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The best dive bars in Boston

Head to one of our favorite dive bars for a laid-back night of cheap drinks in an appealingly bare-bones setting.

Photograph: Michael Ascanio Peguero
Delux Café

Ask ten Bostonians for the definition of a dive bar and you’ll get ten different answers. Dollar drafts? Unsavory locals? Big Buck Hunter? The term “dive” may have its roots in the Wild West, when bar patrons would dive under tables at the first sign of a drawn weapon. You’ve no need to fear loaded firearms in these neighborhood joints offering cheap drinks and a no-frills atmosphere. Many of the city’s Irish pubs and sports bars also fit the description and while dive bars aren’t usually associated with craft beer, Bukowski’s is a much-loved exception.

RECOMMENDED: See the full list of the best Boston bars

Best dive bars in Boston

1

Bukowski Tavern

Critics' pick

If you don’t mind a backdrop of loud rock, the beer selection (more than 100 choices) in this tiny bar is fit for the most advanced of beer geeks. If your taste runs to spirits, go elsewhere. As one employee aptly put it, “it’s all about the beer”—but for hopheads, this perch above the Massachusetts Turnpike is heaven in a shoebox.

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Back Bay
2

Delux Café

Critics' pick

A wall of record sleeves, graffiti-covered restrooms and a low budget, laid-back feel make this place a favorite with locals, passing bike messengers and people from all over town who appreciate a cheap drink or two. Friendly bartenders and the Cartoon Network on the TV add to the kind of jolly atmosphere that can only be found at a place that keeps a fake Christmas tree on the bar all year long. The Delux, in all its kitschy glory, is a hidden treasure.

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The South End
3

Charlie's Kitchen

Critics' pick

Despite the rampant fancifying of everything within a five-mile radius of Harvard, the stalwart Charlie's Kitchen has hardly changed a bit. This place may be known as the double cheeseburger king, but the loud, ready-to-drink crowd of punks, students, professors and local rock luminaries pile into the upstairs bar for the massive glasses of Hoegaarden, cheap eats, snippy waitresses and the best damn jukebox in Cambridge.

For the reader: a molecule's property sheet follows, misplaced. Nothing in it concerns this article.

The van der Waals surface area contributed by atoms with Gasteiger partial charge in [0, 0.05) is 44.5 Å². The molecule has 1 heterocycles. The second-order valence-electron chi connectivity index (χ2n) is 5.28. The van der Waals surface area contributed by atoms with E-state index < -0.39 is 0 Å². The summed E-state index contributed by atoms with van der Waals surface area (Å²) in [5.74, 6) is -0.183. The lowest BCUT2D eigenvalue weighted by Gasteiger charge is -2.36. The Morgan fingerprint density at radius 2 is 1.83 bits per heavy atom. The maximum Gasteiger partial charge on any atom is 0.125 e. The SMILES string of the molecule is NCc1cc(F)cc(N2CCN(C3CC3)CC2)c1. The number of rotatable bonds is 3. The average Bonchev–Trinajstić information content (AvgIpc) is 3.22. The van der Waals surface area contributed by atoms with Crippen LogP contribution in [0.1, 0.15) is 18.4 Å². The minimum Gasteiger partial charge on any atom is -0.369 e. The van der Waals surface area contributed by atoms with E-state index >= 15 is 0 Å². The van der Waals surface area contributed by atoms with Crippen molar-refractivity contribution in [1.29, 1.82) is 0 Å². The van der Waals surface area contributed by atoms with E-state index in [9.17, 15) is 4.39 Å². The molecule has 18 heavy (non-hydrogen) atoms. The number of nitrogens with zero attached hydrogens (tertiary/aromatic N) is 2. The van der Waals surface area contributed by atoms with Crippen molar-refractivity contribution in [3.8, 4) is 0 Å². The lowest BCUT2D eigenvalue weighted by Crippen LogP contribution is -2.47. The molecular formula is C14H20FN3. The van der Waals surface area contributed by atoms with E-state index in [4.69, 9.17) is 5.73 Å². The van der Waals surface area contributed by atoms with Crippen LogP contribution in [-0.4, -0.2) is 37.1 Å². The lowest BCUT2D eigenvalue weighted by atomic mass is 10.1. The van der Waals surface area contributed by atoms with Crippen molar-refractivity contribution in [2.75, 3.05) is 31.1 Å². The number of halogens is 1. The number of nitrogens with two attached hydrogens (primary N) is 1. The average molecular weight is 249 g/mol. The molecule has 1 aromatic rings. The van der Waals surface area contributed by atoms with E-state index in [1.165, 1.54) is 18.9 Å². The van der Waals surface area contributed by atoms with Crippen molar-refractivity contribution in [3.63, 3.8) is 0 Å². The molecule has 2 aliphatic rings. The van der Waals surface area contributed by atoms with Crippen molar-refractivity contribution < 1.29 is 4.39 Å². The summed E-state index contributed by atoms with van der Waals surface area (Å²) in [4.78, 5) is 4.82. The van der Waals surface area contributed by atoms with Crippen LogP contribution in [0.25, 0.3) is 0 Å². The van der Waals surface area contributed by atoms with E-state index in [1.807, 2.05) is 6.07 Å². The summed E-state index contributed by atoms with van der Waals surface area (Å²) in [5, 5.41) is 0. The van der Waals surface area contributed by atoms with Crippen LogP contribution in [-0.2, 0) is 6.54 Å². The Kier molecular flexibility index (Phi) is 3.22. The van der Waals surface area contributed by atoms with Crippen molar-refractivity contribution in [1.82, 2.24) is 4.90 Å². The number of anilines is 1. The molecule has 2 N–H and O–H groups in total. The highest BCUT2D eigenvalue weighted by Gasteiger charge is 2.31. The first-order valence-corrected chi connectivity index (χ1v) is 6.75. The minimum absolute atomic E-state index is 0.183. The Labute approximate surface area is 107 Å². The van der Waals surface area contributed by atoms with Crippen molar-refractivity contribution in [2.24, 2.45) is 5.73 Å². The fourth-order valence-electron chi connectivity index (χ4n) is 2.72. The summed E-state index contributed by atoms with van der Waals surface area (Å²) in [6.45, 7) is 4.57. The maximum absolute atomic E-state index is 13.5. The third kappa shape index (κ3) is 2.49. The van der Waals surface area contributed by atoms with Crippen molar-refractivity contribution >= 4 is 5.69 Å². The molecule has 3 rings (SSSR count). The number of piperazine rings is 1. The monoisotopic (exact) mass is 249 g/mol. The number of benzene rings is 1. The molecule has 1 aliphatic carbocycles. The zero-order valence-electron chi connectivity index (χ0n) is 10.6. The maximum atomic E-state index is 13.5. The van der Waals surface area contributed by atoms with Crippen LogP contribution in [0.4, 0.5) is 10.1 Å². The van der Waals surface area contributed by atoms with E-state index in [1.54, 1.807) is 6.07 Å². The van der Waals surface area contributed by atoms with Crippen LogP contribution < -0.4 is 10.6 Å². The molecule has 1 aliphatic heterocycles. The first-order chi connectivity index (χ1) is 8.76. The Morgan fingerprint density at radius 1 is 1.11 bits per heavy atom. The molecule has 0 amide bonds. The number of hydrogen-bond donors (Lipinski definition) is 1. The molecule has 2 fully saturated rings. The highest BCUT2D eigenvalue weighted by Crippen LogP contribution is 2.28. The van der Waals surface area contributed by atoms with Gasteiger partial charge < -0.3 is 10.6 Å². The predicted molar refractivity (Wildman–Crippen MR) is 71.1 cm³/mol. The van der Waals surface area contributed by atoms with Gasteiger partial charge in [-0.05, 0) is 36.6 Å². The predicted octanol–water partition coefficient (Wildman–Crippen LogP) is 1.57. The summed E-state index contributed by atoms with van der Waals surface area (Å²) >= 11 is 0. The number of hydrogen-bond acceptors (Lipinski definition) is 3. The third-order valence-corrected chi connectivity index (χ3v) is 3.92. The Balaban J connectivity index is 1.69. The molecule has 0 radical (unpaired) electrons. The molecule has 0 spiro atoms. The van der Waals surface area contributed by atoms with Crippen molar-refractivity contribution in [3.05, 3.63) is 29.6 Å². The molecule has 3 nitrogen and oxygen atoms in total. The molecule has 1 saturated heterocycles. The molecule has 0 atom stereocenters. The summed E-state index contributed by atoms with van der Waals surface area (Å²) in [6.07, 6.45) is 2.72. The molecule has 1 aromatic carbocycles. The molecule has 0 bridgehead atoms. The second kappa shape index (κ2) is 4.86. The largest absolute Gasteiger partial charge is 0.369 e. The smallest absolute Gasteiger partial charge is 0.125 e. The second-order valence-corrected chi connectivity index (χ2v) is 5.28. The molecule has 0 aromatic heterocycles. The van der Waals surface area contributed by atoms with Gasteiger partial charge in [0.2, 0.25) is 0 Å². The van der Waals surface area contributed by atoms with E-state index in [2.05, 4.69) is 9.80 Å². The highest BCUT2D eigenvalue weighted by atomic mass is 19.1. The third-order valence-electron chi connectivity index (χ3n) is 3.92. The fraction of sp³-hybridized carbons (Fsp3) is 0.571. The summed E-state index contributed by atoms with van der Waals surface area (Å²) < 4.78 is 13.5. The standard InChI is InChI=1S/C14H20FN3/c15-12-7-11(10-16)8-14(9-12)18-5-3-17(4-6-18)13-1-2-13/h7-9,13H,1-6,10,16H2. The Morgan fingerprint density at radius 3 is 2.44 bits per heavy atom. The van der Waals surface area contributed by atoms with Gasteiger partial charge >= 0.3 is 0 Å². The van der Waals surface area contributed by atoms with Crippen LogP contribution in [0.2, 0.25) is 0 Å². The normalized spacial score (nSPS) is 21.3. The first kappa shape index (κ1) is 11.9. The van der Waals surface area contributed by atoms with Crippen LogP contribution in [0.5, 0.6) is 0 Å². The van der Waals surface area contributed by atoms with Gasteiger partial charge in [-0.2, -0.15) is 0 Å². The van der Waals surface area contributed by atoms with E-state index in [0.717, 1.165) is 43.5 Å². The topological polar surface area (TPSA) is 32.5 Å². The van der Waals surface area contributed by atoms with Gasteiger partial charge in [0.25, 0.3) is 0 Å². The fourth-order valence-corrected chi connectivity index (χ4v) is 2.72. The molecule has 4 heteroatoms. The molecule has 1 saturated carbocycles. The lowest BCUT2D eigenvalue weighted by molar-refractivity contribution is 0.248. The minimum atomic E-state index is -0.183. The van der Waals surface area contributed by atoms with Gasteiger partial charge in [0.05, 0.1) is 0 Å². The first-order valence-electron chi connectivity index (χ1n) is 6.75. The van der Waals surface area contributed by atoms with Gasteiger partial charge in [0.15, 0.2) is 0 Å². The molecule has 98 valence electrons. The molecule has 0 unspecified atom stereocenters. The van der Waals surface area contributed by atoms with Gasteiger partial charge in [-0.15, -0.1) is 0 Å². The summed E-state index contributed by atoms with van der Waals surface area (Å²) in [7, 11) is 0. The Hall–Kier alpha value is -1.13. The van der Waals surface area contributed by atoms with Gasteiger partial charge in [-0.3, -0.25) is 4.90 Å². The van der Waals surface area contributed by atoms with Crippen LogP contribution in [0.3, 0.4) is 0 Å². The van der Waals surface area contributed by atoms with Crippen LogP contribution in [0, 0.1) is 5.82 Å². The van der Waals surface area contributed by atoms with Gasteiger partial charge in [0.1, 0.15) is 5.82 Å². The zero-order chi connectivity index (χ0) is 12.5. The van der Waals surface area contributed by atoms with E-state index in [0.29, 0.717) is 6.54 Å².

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Harvard Square
4

Old Sully’s

With a name like Old Sully’s, it has to be good. Technically named Sullivan’s, this dive-bar standard bearer has no website, no credit card machine and no signage. What it does have is a worn Formica counter, cheap beer, shots of Jameson and a photo of JFK on the wall. If you’re seized by a feeling of deja vu upon entry, that may be because scenes from Ben Affleck’s The Town were filmed here.

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Charlestown
5

Silhouette Lounge

If you’ve lived in Allston or had friends who lived in Allston, then you’ve spent way too much time at “The Silly”—and not regretted it one bit. Its appeal might lie in the dated signage, or the darts and pool, or the profane bathroom graffiti—all dive bar staples, certainly. But mostly it’s the cheap beer, the potent (and still cheap) mixed drinks, the convivial staff and the metal-leaning soundtrack that keep you coming back for more. All that free popcorn doesn’t hurt, either.

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Allston
6

The Cantab Lounge

This delightfully dive-y Central Square haunt offers everything from bring-your-ax blues jams (Sundays/Wednesdays) to singer-songwriter open mics (Mondays). There are a couple undisputed stars: on Tuesday nights, some of the best fiddlers and banjo-pickers this side of the Mississippi trade licks while host Geoff Bartley sends around a donation hat (More recreational bluegrass players can sharpen their skills together downstairs). On Thursday evenings, a bevy of unbridled grad students dance their cares away to the Chicken Slacks’ mix of Motown covers and funky originals. A well-stocked jukebox fills in during quieter moments at the bar, which draws a diverse clientele ranging from twentysomethings to grizzled barflies. The one Cantab constant throughout is high-quality musicianship and an undeniably unpretentious vibe.

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Central Square
7

The Tam

A dive bar for dive bar connoisseurs, the Tam is a Boston legend—and rightly so. Everything here is just as it should be: the beer is cheap, the whisky is plentiful, the neon is garish, the music is loud, and the toilets…er, have running water. An eccentric, eclectic crowd gathers to sample its delights.

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Theater District

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